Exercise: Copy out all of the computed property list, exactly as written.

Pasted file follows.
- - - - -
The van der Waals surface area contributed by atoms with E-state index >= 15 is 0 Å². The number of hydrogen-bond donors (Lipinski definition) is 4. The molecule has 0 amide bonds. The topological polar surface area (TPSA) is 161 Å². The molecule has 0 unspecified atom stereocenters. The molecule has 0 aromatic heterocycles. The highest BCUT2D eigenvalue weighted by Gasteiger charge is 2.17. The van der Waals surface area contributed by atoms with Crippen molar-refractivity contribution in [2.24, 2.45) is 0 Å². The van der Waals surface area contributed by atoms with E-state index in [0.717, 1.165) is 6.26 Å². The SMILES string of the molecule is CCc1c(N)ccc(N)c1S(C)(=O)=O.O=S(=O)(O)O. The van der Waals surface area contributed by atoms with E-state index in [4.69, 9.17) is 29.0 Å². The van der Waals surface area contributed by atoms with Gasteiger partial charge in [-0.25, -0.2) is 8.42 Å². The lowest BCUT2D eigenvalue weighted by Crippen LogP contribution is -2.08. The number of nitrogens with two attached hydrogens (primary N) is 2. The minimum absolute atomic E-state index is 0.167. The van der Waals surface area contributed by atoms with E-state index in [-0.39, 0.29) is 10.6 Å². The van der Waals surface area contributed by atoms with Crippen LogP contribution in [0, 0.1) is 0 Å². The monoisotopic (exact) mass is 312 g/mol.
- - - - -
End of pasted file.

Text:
The van der Waals surface area contributed by atoms with E-state index >= 15 is 0 Å². The number of hydrogen-bond donors (Lipinski definition) is 4. The molecule has 0 amide bonds. The topological polar surface area (TPSA) is 161 Å². The molecule has 0 unspecified atom stereocenters. The molecule has 0 aromatic heterocycles. The highest BCUT2D eigenvalue weighted by Gasteiger charge is 2.17. The van der Waals surface area contributed by atoms with Crippen molar-refractivity contribution in [2.24, 2.45) is 0 Å². The van der Waals surface area contributed by atoms with E-state index in [0.717, 1.165) is 6.26 Å². The SMILES string of the molecule is CCc1c(N)ccc(N)c1S(C)(=O)=O.O=S(=O)(O)O. The van der Waals surface area contributed by atoms with E-state index in [4.69, 9.17) is 29.0 Å². The van der Waals surface area contributed by atoms with Gasteiger partial charge in [-0.25, -0.2) is 8.42 Å². The lowest BCUT2D eigenvalue weighted by Crippen LogP contribution is -2.08. The number of nitrogens with two attached hydrogens (primary N) is 2. The minimum absolute atomic E-state index is 0.167. The van der Waals surface area contributed by atoms with E-state index in [-0.39, 0.29) is 10.6 Å². The van der Waals surface area contributed by atoms with Crippen LogP contribution in [0, 0.1) is 0 Å². The monoisotopic (exact) mass is 312 g/mol.